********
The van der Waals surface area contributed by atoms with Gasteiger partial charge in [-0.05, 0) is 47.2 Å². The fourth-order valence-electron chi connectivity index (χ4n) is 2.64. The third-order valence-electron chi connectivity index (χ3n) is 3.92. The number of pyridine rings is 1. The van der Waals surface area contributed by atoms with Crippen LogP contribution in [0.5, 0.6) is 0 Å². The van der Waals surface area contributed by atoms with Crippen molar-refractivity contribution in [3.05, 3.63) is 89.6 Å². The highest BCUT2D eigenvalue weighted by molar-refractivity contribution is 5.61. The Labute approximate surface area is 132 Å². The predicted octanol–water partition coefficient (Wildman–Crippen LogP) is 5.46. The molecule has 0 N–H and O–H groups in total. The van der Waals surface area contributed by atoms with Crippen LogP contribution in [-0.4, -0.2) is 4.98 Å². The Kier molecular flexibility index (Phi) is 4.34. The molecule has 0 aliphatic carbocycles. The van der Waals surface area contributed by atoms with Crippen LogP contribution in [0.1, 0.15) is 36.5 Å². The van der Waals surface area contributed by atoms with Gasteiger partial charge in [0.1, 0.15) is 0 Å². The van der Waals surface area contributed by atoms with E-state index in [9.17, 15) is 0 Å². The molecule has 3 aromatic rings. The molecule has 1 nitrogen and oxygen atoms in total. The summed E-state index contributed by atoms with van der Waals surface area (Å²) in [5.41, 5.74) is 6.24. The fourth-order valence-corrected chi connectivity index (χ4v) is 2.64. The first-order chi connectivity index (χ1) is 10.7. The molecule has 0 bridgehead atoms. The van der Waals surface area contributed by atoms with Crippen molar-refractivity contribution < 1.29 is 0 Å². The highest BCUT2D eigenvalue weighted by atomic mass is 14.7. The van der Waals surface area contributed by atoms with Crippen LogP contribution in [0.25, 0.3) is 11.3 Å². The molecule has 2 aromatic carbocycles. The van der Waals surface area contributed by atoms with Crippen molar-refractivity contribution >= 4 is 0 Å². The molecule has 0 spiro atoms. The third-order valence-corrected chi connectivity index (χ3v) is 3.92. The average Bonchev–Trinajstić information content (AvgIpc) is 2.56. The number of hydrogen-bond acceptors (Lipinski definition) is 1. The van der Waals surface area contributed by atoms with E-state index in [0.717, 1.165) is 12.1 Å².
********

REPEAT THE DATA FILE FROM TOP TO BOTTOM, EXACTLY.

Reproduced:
The van der Waals surface area contributed by atoms with Gasteiger partial charge in [-0.05, 0) is 47.2 Å². The fourth-order valence-electron chi connectivity index (χ4n) is 2.64. The third-order valence-electron chi connectivity index (χ3n) is 3.92. The number of pyridine rings is 1. The van der Waals surface area contributed by atoms with Crippen LogP contribution in [0.5, 0.6) is 0 Å². The van der Waals surface area contributed by atoms with Crippen molar-refractivity contribution in [3.05, 3.63) is 89.6 Å². The highest BCUT2D eigenvalue weighted by molar-refractivity contribution is 5.61. The Labute approximate surface area is 132 Å². The predicted octanol–water partition coefficient (Wildman–Crippen LogP) is 5.46. The molecule has 0 N–H and O–H groups in total. The van der Waals surface area contributed by atoms with Crippen LogP contribution in [-0.4, -0.2) is 4.98 Å². The Kier molecular flexibility index (Phi) is 4.34. The molecule has 0 aliphatic carbocycles. The van der Waals surface area contributed by atoms with Crippen LogP contribution in [0.1, 0.15) is 36.5 Å². The van der Waals surface area contributed by atoms with Gasteiger partial charge in [0.1, 0.15) is 0 Å². The van der Waals surface area contributed by atoms with E-state index in [9.17, 15) is 0 Å². The molecule has 3 aromatic rings. The molecule has 1 nitrogen and oxygen atoms in total. The summed E-state index contributed by atoms with van der Waals surface area (Å²) in [5.41, 5.74) is 6.24. The fourth-order valence-corrected chi connectivity index (χ4v) is 2.64. The first-order chi connectivity index (χ1) is 10.7. The molecule has 0 bridgehead atoms. The van der Waals surface area contributed by atoms with Crippen molar-refractivity contribution < 1.29 is 0 Å². The highest BCUT2D eigenvalue weighted by atomic mass is 14.7. The van der Waals surface area contributed by atoms with Crippen LogP contribution in [0.25, 0.3) is 11.3 Å². The molecule has 2 aromatic carbocycles. The van der Waals surface area contributed by atoms with Crippen molar-refractivity contribution >= 4 is 0 Å². The molecule has 0 spiro atoms. The third-order valence-corrected chi connectivity index (χ3v) is 3.92. The average Bonchev–Trinajstić information content (AvgIpc) is 2.56. The number of hydrogen-bond acceptors (Lipinski definition) is 1. The van der Waals surface area contributed by atoms with E-state index in [0.717, 1.165) is 12.1 Å².